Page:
The Dear Hunter: InterviewBy Brian McConnell
After an amazing show at The Glass House in Pomona (read the review), BeatCrave was lucky enough to sit down with Casey Cresecenzo and Erick Serna backstage. What followed was one an in-depth discussion of how the band came to be, where the band is going, what about the music industry they would both like to change and quite a bit more. Throughout the entire interview, it was quite apparent that both Casey and Erick absolutely love what they do and are extremely (justifiably) proud of the of the vehicle they’ve created to present their work.
The Dear Hunter is a band who is going to be around for quite some time and with such amazing talents as Casey, Erick and the rest steering their artistic direction, they’ll continue on a path of great music worth paying attention to: this is a band that gifts its listeners with albums that take them on an odyssey through layers of sounds and lyrics ever changing and ever engaging.
Take some time and get to know a band that has only just begun to leave their heavy imprint on the history of sound.
Let’s start where all things should: the beginning. What was the genesis of The Dear Hunter.
Casey: It started out as a side project without any real ambition to be a band. When I was with The Receiving End of Sirens it was just something I did for fun. Then, I started getting a little more serious about it: with no intentions of forming a band or touring with it. Because of the fact that it wasn’t initially so serious is one of the reasons I wanted to make it so grandiose because I didn’t think I would have to do it live, I could just make a record.
When my time with The Receiving End of Sirens came to an end, the same booking agent and label expressed a real interest in my “side project” and told me to put a band together. Eric was the first person I called, he was a friend of The Receiving End of Sirens, mostly a friend of their bassist, who is actually in our band now. While I was still in The Receiving End of Sirens, Eric and I jam in Nick [Crescenzo’s] (Eric’s brother and band mate) basement. When I was thinking of the caliber of musician that would have to be in the band to accomplish some of the goals Eric’s the first guy I called.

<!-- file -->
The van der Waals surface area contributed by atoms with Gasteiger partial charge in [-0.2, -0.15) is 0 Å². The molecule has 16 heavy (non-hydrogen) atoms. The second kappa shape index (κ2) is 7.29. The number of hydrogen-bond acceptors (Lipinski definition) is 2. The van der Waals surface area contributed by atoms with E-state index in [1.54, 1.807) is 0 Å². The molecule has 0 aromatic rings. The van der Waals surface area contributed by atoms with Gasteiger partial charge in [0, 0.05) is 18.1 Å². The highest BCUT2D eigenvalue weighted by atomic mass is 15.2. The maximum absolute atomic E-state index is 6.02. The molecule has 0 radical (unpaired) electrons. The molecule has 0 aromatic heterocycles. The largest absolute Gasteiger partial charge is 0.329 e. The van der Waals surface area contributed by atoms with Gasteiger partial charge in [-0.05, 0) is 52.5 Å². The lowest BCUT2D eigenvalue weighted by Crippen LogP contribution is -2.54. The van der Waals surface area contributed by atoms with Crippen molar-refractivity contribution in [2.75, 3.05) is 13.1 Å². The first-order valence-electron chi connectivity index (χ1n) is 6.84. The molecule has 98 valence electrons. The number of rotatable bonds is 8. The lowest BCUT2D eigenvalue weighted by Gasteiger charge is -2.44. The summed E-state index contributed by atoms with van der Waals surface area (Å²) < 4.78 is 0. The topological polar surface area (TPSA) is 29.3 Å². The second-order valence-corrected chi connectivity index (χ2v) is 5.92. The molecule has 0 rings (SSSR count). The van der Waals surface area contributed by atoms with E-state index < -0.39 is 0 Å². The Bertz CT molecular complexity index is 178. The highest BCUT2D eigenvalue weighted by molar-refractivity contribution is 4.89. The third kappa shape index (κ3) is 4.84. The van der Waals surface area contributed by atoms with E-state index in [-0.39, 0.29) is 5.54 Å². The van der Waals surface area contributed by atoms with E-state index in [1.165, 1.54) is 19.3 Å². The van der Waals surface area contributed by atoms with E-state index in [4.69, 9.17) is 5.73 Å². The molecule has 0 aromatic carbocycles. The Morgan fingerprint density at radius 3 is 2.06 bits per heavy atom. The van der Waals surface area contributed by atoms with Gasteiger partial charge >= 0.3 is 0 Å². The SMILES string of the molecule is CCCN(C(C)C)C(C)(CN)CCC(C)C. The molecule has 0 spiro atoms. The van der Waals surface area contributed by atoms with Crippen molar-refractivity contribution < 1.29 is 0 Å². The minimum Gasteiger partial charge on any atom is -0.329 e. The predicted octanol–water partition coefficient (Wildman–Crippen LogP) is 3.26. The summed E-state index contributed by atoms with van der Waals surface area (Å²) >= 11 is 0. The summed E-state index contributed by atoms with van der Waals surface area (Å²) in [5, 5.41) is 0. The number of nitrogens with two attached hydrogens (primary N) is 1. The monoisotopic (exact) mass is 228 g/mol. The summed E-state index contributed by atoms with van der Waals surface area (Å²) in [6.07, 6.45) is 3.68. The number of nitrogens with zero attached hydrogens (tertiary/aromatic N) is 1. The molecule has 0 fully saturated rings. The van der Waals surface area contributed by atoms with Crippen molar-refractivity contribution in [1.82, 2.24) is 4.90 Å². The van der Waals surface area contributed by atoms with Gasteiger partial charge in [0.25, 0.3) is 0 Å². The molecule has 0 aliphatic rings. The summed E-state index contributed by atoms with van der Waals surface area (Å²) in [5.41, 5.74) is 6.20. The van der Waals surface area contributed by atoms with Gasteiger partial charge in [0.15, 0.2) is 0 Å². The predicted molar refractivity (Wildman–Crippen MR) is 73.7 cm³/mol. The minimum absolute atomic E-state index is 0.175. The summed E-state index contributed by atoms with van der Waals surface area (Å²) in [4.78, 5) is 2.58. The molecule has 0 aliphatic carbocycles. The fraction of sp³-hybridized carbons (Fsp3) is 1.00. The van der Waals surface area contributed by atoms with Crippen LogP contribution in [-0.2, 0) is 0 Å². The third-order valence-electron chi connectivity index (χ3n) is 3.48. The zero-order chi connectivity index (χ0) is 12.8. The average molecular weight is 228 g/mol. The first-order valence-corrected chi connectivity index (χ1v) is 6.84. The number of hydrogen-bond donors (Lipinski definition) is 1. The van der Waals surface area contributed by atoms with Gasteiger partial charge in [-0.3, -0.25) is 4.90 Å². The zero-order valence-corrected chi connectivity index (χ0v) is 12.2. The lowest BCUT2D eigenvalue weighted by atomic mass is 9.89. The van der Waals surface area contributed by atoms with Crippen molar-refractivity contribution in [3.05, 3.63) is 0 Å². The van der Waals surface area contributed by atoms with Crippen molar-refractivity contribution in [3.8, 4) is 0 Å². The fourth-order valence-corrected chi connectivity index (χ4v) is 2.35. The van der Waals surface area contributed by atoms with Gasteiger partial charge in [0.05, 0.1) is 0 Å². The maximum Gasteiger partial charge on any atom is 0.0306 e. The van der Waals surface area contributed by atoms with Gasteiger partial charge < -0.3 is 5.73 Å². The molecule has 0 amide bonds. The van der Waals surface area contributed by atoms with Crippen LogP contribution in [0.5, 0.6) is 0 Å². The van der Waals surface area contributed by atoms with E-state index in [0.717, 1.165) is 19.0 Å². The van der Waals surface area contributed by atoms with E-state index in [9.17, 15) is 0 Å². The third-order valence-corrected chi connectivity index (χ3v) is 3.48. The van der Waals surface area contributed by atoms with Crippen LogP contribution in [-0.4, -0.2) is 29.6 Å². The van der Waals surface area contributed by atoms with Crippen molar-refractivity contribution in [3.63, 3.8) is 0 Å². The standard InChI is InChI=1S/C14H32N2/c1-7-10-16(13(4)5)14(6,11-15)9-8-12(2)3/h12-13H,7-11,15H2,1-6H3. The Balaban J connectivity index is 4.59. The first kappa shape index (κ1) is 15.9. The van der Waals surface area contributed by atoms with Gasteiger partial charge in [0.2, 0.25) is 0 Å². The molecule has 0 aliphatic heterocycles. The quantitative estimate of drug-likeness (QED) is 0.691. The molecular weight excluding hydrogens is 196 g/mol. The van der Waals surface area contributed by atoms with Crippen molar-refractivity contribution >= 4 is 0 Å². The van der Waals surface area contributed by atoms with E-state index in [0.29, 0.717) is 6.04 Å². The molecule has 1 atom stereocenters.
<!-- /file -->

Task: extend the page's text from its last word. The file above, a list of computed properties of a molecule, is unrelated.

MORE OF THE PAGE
Erick: I was actually out in California at the time going to school for audio-tech with Josh, who’s also in the band.
Casey: Yeah, so I gave him a call and he was tired of the music scene here: he wanted to play music again instead of engineer and go to school with a bunch of hip-hop people. So, Eric moved back out to the east coast, where I was living, and we kind of assembled the first beta-version of the band: just Eric, me and another guy and we basically borrowed the bassist and drummer from As Tall as Lions.
Through the course of a couple years band members came and went and we’re now the version of the band that you saw tonight: Nick Crescenzo on drums, Eric on guitar, Andy Widrick, who used to be in The Junior Varsity, playing keys and guitar, Josh Rheault, Nate Patterson, who was originally in The Receiving End of Sirens, and myself. It’s kind of a weird twisted web of people.
How did you come up with the name, The Dear Hunter? Were there any other names you were considering?
Casey: Ummm, no. Honestly, it goes hand in hand with the idea that I never really thought to make The Dear Hunter a really big band, it was just a name for the project. It’s a name I gave to the music I used to do when I was in high school which was heavily electronic music and I just kind of kept the moniker. Also, because I wanted it to be a kind of theme-based record that name kind of worked with the themes and stories I was writing.
What is your inspiration for doing six “Acts?” Was it always in your mind to do six or was that an idea that evolved?
Casey: It definitely evolved as the first one was written and then having people come on board with the second one and sitting, fleshing out a more grand idea and through conversations with the band. It was definitely an evolution, it didn’t start out as a six act idea where everything was planned; I had this one story that was loosely based on something I went through and romanticized and I thought, ‘how can I turn that into a record?’ And, from that first record we thought ‘this is really inspiring, how can we turn this into something more?’ The idea for the six acts definitely happened nearer to the formation of the band after Act I had been completed.
How does Act III correspond to the first two with regards to theme and the overall story presented in “Act I: The Lake South, the River North” and “Act II: The Meaning of, and All Things Regarding Miss Leading?”
Erick: Well, the first one was pretty much an introduction of what the story would hopefully become. Act II was basically about the main character falling in love for the first time and then finding out that this first love was a prostitute, which is awesome. The main character in both acts tends to run away from his problems so, at the end of Act II, he sets off to go to war. So, Act III deals a lot with war and how it changes you as a person. The war in this particular story is less to do with what is going on now and more or less mirrors, without being directly tied to, World War I.